Last edited: Sep 14, 2014
  4. Sep 14, 2014 #3
    How could an object be perpendicular to a central point? Do you mean objects that are perpendicular to the direction we are from that central point? Isn't the andromeda galaxy on a collision course with the milky way galaxy? Wouldn't that be explained by this?
    I just don't understand why their is such resistance to the idea of a contracting universe.

    I don't understand why scientists are so quick to create theoretical dark forces to explain these anomalies but are so unwilling to entertain the idea of contracting.
    Last edited: Sep 14, 2014
  5. Sep 14, 2014 #4


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    Draw a circle around the hypothesised central point. All objects on the circumference have the same radial acceleration.
    Now connect two points on the circumference. Those nearby will have minimal acceleration towards each other. The more spaced the points, the higher their relative acceleration. This is contrary to observations, where only the closest neighbourhood shows blueshift.
    Additionally, velocity spread for objects in the radial direction does not follow Hubble law, again contrary to observations.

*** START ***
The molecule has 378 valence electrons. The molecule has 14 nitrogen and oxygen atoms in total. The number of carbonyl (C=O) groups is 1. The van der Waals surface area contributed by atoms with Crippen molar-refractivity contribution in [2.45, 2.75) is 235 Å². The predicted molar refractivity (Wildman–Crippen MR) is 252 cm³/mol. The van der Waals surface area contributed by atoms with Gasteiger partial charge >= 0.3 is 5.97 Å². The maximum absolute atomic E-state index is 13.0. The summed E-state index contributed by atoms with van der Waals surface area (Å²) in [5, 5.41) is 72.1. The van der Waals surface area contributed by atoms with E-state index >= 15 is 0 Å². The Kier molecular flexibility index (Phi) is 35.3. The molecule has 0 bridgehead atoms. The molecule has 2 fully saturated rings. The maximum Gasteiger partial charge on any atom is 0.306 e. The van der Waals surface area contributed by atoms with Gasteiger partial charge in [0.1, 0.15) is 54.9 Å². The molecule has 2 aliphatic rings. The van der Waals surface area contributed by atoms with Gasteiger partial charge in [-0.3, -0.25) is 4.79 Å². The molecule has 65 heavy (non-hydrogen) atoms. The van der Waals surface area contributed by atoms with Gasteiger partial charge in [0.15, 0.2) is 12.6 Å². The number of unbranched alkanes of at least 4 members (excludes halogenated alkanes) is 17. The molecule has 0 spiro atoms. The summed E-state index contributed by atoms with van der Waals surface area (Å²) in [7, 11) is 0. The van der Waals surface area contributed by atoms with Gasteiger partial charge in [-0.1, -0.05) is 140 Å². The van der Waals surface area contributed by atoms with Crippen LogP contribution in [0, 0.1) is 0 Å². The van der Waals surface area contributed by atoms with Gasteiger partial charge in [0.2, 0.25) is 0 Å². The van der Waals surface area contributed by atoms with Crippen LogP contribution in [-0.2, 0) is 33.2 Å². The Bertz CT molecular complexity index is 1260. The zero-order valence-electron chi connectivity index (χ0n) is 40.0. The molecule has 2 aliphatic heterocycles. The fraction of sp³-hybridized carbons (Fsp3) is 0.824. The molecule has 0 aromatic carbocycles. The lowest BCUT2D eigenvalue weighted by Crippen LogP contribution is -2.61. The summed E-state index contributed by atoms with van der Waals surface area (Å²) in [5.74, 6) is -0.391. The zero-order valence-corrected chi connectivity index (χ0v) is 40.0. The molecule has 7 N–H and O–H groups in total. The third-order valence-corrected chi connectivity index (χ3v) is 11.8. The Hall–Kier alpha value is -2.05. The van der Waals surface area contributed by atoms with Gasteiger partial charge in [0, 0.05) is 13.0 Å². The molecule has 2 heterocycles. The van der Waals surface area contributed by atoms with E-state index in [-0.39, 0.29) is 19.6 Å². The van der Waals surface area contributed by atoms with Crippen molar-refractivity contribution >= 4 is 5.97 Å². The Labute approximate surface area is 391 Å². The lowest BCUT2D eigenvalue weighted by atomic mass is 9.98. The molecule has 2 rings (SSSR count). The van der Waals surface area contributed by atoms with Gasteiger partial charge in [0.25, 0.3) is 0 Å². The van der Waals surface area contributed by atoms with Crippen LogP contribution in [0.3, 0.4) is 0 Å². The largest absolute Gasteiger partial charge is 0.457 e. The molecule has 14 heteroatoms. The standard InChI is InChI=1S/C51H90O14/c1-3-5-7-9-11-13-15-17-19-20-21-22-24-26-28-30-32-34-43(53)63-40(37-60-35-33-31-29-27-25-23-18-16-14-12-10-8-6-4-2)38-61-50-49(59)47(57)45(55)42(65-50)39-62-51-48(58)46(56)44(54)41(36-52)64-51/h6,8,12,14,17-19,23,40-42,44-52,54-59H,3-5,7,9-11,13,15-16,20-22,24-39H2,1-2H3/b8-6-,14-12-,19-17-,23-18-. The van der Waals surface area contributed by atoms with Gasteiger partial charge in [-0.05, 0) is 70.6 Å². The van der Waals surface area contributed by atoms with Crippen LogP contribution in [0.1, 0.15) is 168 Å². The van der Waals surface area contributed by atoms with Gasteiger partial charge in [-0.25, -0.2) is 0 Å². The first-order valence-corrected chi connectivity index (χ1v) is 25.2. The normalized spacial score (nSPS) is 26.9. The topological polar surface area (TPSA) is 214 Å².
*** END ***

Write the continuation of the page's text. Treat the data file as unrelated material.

6. Sep 14, 2014 #5
    I'll think on this some more, Ive only ever taken physics in high school. Its just been a interest of mine so I'd like to do some more research. One question before I do though: It seems there are a lot of theoretical forces being suggested are being used to account for anomalies in an expansion model, why couldn't a theoretical force account for the anomalies in a contraction model?
  7. Sep 14, 2014 #6


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    The *direction* to the object is perpendicular to the *direction* to the central point. Again, consider the simpler example of two objects falling towards the Earth, from the same height (or approximately the same) but different directions. The direction from either object to the other will be perpendicular (or nearly so) to the direction from either object to the center of the Earth. And the two objects will move towards each other as they fall, not away.

    No. The motion of the Andromeda galaxy towards the Milky Way is explained by their mutual gravitational attraction. There is no need to hypothesize a universal contraction towards any other central point.

    Besides, whatever model you want to use has to account for *all* observations, not just a few chosen ones that happen to fit.

    Because it doesn't explain observations; models in which the universe is contracting make predictions that don't match what we actually observe.

    Dark matter and dark energy are *not* needed to explain why the galaxies, on average, are moving away from each other. They are proposed in order to explain other observations, but not that one.
  8. Sep 14, 2014 #7